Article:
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Pakistani youth enjoy night cricket during Ramadan
Streets and fields are full of youth from taraveeh until sehri
By Javed Aziz Khan
PESHAWAR – Devotion to Islam and love of sports go together in Pakistan, where one can find thousands of fasting youth playing Twenty20 matches between the taraveeh night prayer and sehri, the pre-dawn meal.
“Hundreds of night cricket tournaments are organised all over the country,” Abdul Wahab, manager of the National Cricket Club, who formerly represented the Peshawar U-19 team in several national-level tournaments, told Central Asia Online. “Some are organised officially in popular stadiums, but the majority are played on small grounds or in streets with makeshift lighting.”
One of the biggest cricket galas in Pakistan is the Dr. Muhammad Ali Shah Ramadan Night Cricket Tournament in Karachi.
The tournament is taking place at Asghar Ali Shah Stadium, one of a few stadiums in the country with floodlights for night cricket. The stadium can hold 8,000 fans, but the games are televised to a much larger audience.
The event, which has been played for the past few years, is one of the best organised Ramadan nighttime tournaments, Hakimullah, a club cricketer from Karachi, told Central Asia Online.
“Some of the tournaments are profitable too, as in one tournament the prize money for the winning team is Rs. 200,000 (US $2,200), while the man of the match in the final will get a motorbike,” he added.
Playing at the university
The Directorate of Sports, University of Peshawar, organised a cricket tournament in connection with Independence Day celebrations August 14.
“It’s a healthy activity,” said Muhammad Naeem, a young cricketer. “Not only the students in the campus but sports lovers from all over Peshawar come to watch the night tournament at the University of Peshawar.”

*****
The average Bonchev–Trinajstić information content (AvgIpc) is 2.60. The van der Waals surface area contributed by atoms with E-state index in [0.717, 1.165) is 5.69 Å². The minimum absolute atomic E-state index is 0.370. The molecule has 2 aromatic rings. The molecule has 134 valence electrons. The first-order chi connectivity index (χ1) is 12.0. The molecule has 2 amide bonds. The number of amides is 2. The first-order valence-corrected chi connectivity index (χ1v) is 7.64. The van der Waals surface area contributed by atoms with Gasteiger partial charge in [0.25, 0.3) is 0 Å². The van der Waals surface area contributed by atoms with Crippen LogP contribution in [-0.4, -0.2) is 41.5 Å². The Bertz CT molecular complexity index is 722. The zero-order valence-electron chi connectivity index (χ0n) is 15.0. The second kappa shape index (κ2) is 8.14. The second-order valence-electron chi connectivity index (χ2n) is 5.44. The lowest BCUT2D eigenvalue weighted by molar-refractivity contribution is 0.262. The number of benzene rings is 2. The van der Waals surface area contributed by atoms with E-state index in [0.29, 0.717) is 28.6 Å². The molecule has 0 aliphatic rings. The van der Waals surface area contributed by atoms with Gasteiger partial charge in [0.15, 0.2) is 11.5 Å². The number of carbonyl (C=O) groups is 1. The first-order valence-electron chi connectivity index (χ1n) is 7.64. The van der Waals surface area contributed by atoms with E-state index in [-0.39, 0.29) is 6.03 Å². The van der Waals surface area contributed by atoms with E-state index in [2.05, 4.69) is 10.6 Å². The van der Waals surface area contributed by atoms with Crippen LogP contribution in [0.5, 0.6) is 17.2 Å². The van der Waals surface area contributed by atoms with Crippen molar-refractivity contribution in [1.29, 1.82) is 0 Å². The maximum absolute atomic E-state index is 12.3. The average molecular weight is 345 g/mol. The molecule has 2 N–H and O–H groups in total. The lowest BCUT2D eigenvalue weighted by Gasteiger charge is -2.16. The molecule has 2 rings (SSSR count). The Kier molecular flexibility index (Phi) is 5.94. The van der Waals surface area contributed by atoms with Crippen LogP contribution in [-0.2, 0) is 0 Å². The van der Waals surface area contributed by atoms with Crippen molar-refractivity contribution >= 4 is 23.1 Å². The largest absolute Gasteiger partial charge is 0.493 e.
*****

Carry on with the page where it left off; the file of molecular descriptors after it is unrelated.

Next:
Involving youth in sports not only improves their physical skills but also keeps them mentally fit and thinking positively, Khyber Pakhtunkhwa (KP) Sports Director-General Khan Zeb told Central Asia Online.
KP has started sponsoring more such activities to keep youth happy and healthy.
“Apart from the Ramadan tournaments, the KP government is holding a series of tournaments, sports galas,” he said. “We have also revived the indigenous games to engage the youth in positive activities.”
Night play requirements
Sometimes, special accommodations need to be made for playing cricket at night. For example, youth mostly use a soft ball, rather than the standard hard ball, and wrap it with white tape to increase its nighttime visibility.
The soft ball is better for play on streets and small playgrounds because it doesn’t fly as far off the bat, said Haji Asad, a sports lover from Achar village on the outskirts of Peshawar.
“We have also arranged generators so in case of power breakdown, which is frequent because of shortages in this country, the lights stay on,” he said.
Regardless of the venue or the lighting issues, the night cricket draws praise.
“It was all fun during the holy month to celebrate it in our own way,” said Abdul Majid, after arriving by motorbike from a distant village to enjoy a tournament semi-final at Wazir Bagh, a public garden in suburban Peshawar.
Other night sports popular
Other sports lovers during Ramadan nights take up volleyball, football and badminton.
“The thirst and the heat don’t let you play any game in the daytime,” said volleyball player Bashir Ahmad, resident of Inayat Garhai on GT Road.
Squash and badminton courts in Peshawar Cantonment and surrounding areas remain crowded after taraveeh.
“It is not easy to play in the daytime while you are fasting, and that is why many of the players prefer to play in the night,” said Nawaz Khan, organiser of a badminton tournament in the Swati Phatak area. “Our tournament has begun in the first week of Ramadan and will probably end on August 17.”